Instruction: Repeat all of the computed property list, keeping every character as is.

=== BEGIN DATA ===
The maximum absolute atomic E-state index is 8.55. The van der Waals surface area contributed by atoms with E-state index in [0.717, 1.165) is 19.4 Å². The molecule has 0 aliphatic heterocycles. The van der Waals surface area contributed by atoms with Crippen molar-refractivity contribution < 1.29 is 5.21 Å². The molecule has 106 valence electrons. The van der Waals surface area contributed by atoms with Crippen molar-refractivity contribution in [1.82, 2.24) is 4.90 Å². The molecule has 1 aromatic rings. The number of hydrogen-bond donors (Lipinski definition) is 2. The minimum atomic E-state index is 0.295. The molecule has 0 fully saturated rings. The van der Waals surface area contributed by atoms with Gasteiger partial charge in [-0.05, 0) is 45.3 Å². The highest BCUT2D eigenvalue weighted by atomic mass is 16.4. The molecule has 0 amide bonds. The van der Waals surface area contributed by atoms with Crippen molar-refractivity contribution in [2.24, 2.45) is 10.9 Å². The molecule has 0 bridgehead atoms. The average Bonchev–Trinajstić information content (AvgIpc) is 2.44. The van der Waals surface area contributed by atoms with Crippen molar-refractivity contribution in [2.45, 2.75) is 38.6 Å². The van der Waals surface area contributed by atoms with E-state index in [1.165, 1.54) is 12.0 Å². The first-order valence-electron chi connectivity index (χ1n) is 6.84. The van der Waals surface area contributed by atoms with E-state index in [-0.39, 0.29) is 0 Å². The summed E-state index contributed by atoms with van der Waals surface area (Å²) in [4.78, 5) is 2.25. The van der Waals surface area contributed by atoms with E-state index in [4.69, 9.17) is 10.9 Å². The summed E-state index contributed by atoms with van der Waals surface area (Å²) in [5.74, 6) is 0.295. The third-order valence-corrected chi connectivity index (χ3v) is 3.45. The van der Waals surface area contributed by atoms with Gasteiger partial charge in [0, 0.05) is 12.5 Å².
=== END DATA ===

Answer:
The maximum absolute atomic E-state index is 8.55. The van der Waals surface area contributed by atoms with E-state index in [0.717, 1.165) is 19.4 Å². The molecule has 0 aliphatic heterocycles. The van der Waals surface area contributed by atoms with Crippen molar-refractivity contribution < 1.29 is 5.21 Å². The molecule has 106 valence electrons. The van der Waals surface area contributed by atoms with Crippen molar-refractivity contribution in [1.82, 2.24) is 4.90 Å². The molecule has 1 aromatic rings. The number of hydrogen-bond donors (Lipinski definition) is 2. The minimum atomic E-state index is 0.295. The molecule has 0 fully saturated rings. The van der Waals surface area contributed by atoms with Gasteiger partial charge in [-0.05, 0) is 45.3 Å². The highest BCUT2D eigenvalue weighted by atomic mass is 16.4. The molecule has 0 amide bonds. The van der Waals surface area contributed by atoms with Crippen molar-refractivity contribution in [2.24, 2.45) is 10.9 Å². The molecule has 0 bridgehead atoms. The average Bonchev–Trinajstić information content (AvgIpc) is 2.44. The van der Waals surface area contributed by atoms with Crippen molar-refractivity contribution in [2.45, 2.75) is 38.6 Å². The van der Waals surface area contributed by atoms with E-state index in [1.165, 1.54) is 12.0 Å². The first-order valence-electron chi connectivity index (χ1n) is 6.84. The van der Waals surface area contributed by atoms with E-state index in [-0.39, 0.29) is 0 Å². The summed E-state index contributed by atoms with van der Waals surface area (Å²) in [4.78, 5) is 2.25. The van der Waals surface area contributed by atoms with E-state index in [4.69, 9.17) is 10.9 Å². The summed E-state index contributed by atoms with van der Waals surface area (Å²) in [5.74, 6) is 0.295. The third-order valence-corrected chi connectivity index (χ3v) is 3.45. The van der Waals surface area contributed by atoms with Gasteiger partial charge in [0, 0.05) is 12.5 Å².